I saw a woman in the office yesterday who has been struggling with major life stress, and, as a result, has been gaining weight over the past few years since her surgery. She wanted to come see me years ago, but was embarrassed by her weight gain. Please, do not be embarrassed to come see me. We are all in this fight together, and my Team has some great techniques to help folks get back on track. Stress causes increases in cortisol, which can lead to weight gain. Combined with time constraints limiting access to exercise, and stress eating, weight can begin to creep back. Come see me so we can help each other, and let’s get healthy together!
We’ve all probably done it at one time or another. Whether it’s something to munch on while we’re working, watching TV, reading, visiting with friends or just passing the time. We’ve all been involved in that crazy activity known as mindless eating.
What we choose to eat and when is about as complex as the human mind itself. Cornell University researcher and food psychologist author Dr. Brian Wansink, quoted on the website Heart Sisters, says we make more than 200 decisions a day related to what we’re going to eat. These decisions are strongly – and usually unknowingly – influenced by what we can see, hear and smell when we are thinking about eating.
Wansink, who authored the book “Mindless Eating: Why We Eat More Than We Think” says we usually don’t overeat because we’re hungry. “We overeat because of family and friends, packages and plates, names and numbers, labels and lights, colors and candles, shapes and smells, distractions and distances, cupboards and containers.”1
Using a smaller bowl for our desert or a smaller plate for dinner can trick our mind into thinking that we have eaten more than we actually have – so at least we’re mindlessly eating better.
Not surprisingly, research shows that many of our eating habits stem from our parents and early childhood.2 And the younger we are when we start these habits, the greater their negative (or positive) impact over the long term.
One of the best ways to overcome bad habits and mindless eating is with mindful eating, being just as aware of how food is presented as what is presented. This can be particularly important for patients who have recently undergone weight loss surgery.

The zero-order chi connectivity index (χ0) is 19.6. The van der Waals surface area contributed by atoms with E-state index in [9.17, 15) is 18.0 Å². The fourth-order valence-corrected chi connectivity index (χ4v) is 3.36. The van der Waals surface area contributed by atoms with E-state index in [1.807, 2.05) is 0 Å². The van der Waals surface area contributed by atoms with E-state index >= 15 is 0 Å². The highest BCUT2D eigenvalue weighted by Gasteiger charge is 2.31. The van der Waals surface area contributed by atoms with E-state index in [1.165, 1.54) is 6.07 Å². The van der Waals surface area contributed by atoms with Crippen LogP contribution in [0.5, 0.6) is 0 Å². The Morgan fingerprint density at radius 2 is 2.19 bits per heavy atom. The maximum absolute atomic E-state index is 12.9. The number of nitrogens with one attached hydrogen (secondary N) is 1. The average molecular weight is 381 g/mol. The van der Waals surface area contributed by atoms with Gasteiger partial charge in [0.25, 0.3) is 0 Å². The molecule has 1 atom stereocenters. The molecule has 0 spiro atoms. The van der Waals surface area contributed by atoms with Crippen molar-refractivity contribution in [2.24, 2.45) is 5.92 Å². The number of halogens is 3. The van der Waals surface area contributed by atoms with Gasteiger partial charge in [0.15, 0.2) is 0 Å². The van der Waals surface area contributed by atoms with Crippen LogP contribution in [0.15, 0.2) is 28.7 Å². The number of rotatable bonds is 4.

Eating slowly is probably the biggest key to eating mindfully. Take a bite of food, finish chewing, and swallow before taking another bite. This may take a while to get used to, but it’s actually a less stressful and more satisfying way to eat, both mentally and physically. Once people adopt this important habit, most discover that mindful eating gives them time to taste, savor and truly enjoy the food.
Keeping a journal of what one eats is a powerful additional step to mindfully eating. A journal can help us realize patterns of what we eat, when we eat and why – especially emotional eating, which is one of the most dangerous types of eating.
Finally, avoid distractions such as watching TV or surfing on your smartphone at dinner, which can lead to mindless eating. Choose the right foods, with a focus on protein, including fish, legumes, nuts and meat. When it comes to fat intake, make sure to choose lean or low-fat options. And after all is said and done, mindful eating is all about having a great relationship with the food you eat.
1. FAQ About the Book. (n.d.). Retrieved March 10, 2016, from http://mindlesseating.org/faq.php.
2. Rasmussen M, Krølner R, Klepp K-I, et al. Determinants of fruit and vegetable consumption among children and adolescents: a review of the literature. Part I: quantitative studies. The International Journal of Behavioral Nutrition and Physical Activity. 2006;3:22. doi:10.1186/1479-5868-3-22.